ULYSSES, N.Y.—The Inn at Taughannock has experienced a steady flow of business since receiving new ownership and branding in 2015, and the inn’s owners now have their eyes on the addition of a new on-site lodge with spa and event space.

A concept schematic for the expansion project was presented to the town of Ulysses Planning Board Tuesday night, following a year of initial discussions about the regulatory feasibility and the town’s initial comfort with the idea, according to a memo sent by Ulysses Planner Niels Tygesen. Last November, the Ulysses Town Board gave its blessing to explore the plan, with the stipulation that a formal review would require an in-depth Environmental Impact Statement (EIS).

The project would substantially increase the Inn at Taughannock‘s physical footprint. Currently, the 12-acre campus has five structures with 24 guest rooms, four of which were originally single-family homes, including the famed Victorian mansion built in 1873 by Philadelphia aristocrats John and Charlotte Jones for their summer home.

The newly proposed work includes the replacement of an existing house, located south of Gorge Road and dating back to the 1950s, which is owned by the inn. It would be replaced with a new multi-purpose hotel with approximately 75 guest rooms, a spa, a fitness center, and an event space with a commercial kitchen.

Initial cost estimates for the project give a price tag of $20-$30 million, according to the proposal. The site plan concept submitted only shows one building being removed, as well as a hypothetical future building site.

It would mark another new chapter for the longtime business. The original Jones estate was 800 acres and included Taughannock Falls, which the family sold to New York State in 1925 to make into a state park.

The inn business evolved over the decades, changing hands and adding a restaurant and lodging, until it was bought by its current ownership group, led by Hollywood movie producer and Ithaca College alumnus Carl Mazzocone, in 2016. Mazzocone and his team have previously sought to renovate the property into a premium boutique events center for weddings and special occasions. In 2021, a dedicated wedding garden, called “Enchantment,” was opened to accommodate summer events for up to 300 people in a “Gatsby-like setting,” according to the owners at the time.

Local architect Jason Demarest, who has experience in designing historically-sympathetic buildings locally, has been tasked with designing the new hotel. Detailed drawings are not yet available, though a letter from Mazzocone to the Planning Board says they are looking for a “lodge” aesthetic, with reference imagery citing Adirondack stone-and-timber lodges and boutique lakeshore hotels with traditional designs.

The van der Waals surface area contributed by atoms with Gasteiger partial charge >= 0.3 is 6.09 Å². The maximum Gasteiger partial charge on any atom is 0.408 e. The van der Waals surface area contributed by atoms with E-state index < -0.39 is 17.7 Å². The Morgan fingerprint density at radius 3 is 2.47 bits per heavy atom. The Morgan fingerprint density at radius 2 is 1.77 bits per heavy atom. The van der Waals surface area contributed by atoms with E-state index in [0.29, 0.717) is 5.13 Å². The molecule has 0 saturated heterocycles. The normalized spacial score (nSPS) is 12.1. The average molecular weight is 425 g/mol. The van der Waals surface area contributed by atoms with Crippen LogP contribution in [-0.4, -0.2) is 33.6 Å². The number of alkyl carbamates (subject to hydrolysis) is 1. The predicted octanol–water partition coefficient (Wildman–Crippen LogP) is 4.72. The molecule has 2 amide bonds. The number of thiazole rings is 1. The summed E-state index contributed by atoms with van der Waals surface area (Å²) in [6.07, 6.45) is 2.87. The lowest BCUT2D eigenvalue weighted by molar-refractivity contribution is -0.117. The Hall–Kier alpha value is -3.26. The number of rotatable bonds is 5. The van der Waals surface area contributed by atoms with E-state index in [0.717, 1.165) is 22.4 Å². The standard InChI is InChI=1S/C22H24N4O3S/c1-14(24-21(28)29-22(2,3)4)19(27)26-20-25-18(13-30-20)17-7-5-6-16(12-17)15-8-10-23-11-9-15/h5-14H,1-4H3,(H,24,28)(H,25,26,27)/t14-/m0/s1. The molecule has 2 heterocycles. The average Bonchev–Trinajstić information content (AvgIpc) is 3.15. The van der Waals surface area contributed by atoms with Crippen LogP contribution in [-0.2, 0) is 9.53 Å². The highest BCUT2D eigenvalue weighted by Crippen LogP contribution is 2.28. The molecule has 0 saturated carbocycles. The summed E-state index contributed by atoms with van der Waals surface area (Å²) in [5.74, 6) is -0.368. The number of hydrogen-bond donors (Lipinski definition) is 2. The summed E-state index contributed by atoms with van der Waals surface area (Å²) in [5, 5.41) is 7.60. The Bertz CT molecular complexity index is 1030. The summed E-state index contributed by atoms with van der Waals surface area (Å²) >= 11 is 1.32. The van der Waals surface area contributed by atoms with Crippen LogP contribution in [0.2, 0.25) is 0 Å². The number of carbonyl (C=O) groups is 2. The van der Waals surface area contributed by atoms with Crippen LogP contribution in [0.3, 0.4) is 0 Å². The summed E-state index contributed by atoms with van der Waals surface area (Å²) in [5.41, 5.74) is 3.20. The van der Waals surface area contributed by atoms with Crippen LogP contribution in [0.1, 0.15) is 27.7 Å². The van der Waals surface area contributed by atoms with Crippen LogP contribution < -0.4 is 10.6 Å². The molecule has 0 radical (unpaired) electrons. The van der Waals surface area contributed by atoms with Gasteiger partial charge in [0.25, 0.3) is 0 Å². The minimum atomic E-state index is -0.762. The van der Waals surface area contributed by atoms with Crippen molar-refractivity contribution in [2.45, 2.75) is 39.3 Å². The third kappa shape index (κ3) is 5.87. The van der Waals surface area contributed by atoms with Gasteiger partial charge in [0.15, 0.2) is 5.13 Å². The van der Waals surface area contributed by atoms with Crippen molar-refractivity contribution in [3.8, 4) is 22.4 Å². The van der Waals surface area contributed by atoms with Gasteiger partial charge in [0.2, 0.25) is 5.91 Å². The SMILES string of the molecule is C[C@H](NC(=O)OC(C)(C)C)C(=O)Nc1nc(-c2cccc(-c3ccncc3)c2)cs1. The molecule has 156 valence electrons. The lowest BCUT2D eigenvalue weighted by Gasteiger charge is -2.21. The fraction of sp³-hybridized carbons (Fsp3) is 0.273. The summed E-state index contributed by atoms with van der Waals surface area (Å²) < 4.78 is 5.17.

Mazzocone did not respond to a request for comment on the project, but ownership’s motivation to pursue the expansion was clearly stated in the letter to the Town Board last year.

“In 2015, the previous owners engaged 28 employees at the annual cost of $300K in labor, today the Inn at Taughannock Falls employs 125 full and part-time employees, spending $1.75 million in labor,” wrote Mazzocone, noting the infrastructure improvements made at the inn as well. In the Planning Board meeting Tuesday, Mazzocone said the company is spending $2.1 million in labor—it’s unclear which figure is accurate.

Mazzocone added that the Inn’s sales team had been “forced to secure 3,978 hotel room nights at our downtown competition, such as the Marriott, Hilton, Canopy and Hotel Ithaca” in 2022 because of a lack of rooms at the inn. Mazzocone also said that number could climb once again in 2023.

“This is a significant amount of lost revenue due to our [inability] to provide additional rooms to our clients,” Mazzocone said.

As planned, the new hotel would not just be a hotel, but would function as a multi-purpose space, adding luxury amenities such as a spa and fitness center, and high-end interior spaces intended to provide a comfortable look for guests all year round.

Programmatically, a subterranean garage would host parking for 75 vehicles and laundry facilities. The ground level would feature the lobby, spa, fitness center, hotel shop, commercial prep kitchen, and a “Great Room” with a cathedral ceiling and stone fireplaces. The upper floors would feature hotel rooms, with bridal suites under large gables on the top floor. Along with the underground parking would be a surface lot with ten spaces, and a circular service driveway to complete the design package.

The project that eventually became “Enchantment” generated considerable controversy, as mentioned by Mazzocone in his letter and at Tuesday’s meeting. That 2017 plan was originally much grander, including a castle-like lodging and service structure called “The Stables,” as well as numerous outdoor gathering spaces, which would have been landscaped and paved.

The project sought a number of zoning variances for height, signage and other impacts, 13 in total. However, facing intense public opposition to the project due to its size and concerns regarding more noise and traffic in and around Gorge Road, the town Board of Zoning Appeals rebuffed the request. The project was shelved and eventually winnowed down to the “Enchantment” venue.

“When I first started the process to renovate this tired property, we invested considerable funds in designing two different architectural plans that each required some small zoning changes to accomplish,” Mazzocone wrote in his Planning Board letter. “We failed to convince the BZA to support our vision and subsequently we lost years and hundreds of thousands of dollars in the process to expand the property with this failed pursuit. No one on our team wants to go down that path again.”

This proposal attempts to avoid the BZA issue by asking for a “Development District,” a form of “do-it-yourself” municipally-approved flex zoning not unlike the Planned Unit Development in the City of Ithaca or the Planned Development Zone in the Town of Ithaca.